# Recovery of RC4 key when S-box 0 stage or 1st stage known

I've been exploring around, trying to understand if such thing is even possible. I have some RC4 ciphertext which I know it's plaintext and I would like to extract the key just from cipher and plaintext. While reading through "RC4 Stream Cipher and it's variants" by Goutam Paul I came a cross (4.1.1) PRGAreverse algorithm on p.65 (Chapter 4.1) providing candidates for S by supplying to it a state of S and state number: As both KSA and PRGA are deterministic, I guess this PRGAreverse algorithm should work but I'm having difficulties understanding the probability for each candidate. I mean, let's say I get 5 candidates for S[i], i=0, then how should I know which is the right one without trying to use it against the ciphertext nor plaintext?

• Suggestion to use MathJax instead of image.
– hola
Dec 16, 2019 at 18:18

I have some RC4 ciphertext which I know it's plaintext and I would like to extract the key just from cipher and plaintext.

That turns out to be a hard problem; the only practical way known is to brute force the key, and see if you can find a key that generates a keystream that is consistent with the known plaintext/ciphertext.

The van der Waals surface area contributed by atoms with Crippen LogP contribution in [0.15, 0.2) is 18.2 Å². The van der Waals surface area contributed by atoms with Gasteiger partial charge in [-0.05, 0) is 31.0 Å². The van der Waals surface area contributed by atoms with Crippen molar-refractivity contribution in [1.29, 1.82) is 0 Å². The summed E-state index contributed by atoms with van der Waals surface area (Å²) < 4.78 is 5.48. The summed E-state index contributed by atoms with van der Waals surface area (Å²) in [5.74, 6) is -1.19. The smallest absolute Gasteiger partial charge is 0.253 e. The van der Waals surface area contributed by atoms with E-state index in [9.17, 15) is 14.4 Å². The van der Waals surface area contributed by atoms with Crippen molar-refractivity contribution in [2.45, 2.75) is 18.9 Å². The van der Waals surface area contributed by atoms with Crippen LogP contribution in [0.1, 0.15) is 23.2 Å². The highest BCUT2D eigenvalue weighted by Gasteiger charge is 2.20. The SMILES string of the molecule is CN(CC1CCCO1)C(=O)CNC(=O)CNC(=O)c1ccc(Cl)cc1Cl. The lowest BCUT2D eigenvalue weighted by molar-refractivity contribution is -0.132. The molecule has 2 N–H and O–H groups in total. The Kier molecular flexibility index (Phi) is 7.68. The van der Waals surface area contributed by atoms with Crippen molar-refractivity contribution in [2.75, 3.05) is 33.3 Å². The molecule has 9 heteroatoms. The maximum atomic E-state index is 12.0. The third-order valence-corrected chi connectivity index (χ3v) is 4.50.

That is infeasble if the key is large; however it's the only known method that has much of a chance at all of working.

While reading through "RC4 Stream Cipher and it's variants" by Goutam Paul I came a cross (4.1.1) PRGAreverse algorithm on p.65 (Chapter 4.1) providing candidates for S by supplying to it a state of S and state number

If what you have is the plaintext and the ciphertext (and nothing else), this algorithm doesn't help you. The reason it doesn't is that it assumes that you know the state of the internal permutation S at some point; the plaintext/ciphertext doesn't give you that. The best known algorithm for recovering the permutation given what you have turn out to be totally infeasible for standard RC4; you'd be better off attempting a brute force of the key.

• Hey poncho. Thanks for your answer. I understand. I coded a python bruteforcer for this mission. Obviously it takes a lot of time when trying 2^128 keys. Do you know of any known implemented bruteforcer? Jan 10, 2014 at 17:22
• Hey poncho, after doing some research I've found that state of S is 1. Is my question relevant? Jan 16, 2014 at 12:37
• I have no idea what 'state of S is 1' means. Jan 16, 2014 at 14:53
• Consider S on state 1 after initialisation. By state 1 I mean that on initialisation I give KSA the key and S is being positioned by it, now I cipher 256 zeros (as state 0) and the S is repositioned again. Now I encrypt data and by the data I chose to cipher, S is again repositioned - this is state 1. So now I know this data and this cipher and I also know the state of S (apart of knowing on which iteration S is at, I can XOR plaintext and cipher and actually get S). I hope I explained my self. Is it possible to recover the state of the previous S (the one after the 256 zeros) and so on? Jan 18, 2014 at 9:23
• @Hedgie: "I can XOR plaintext and cipher and actually get S"; errr, no, you cannot recover the state of S by exclusive or'ing the plaintext and the ciphertext. Xor'ing the plaintext and the ciphertext gives you the keystream; there is no known practical way to recover the state S of the permutation from the keystream. Jan 23, 2014 at 22:40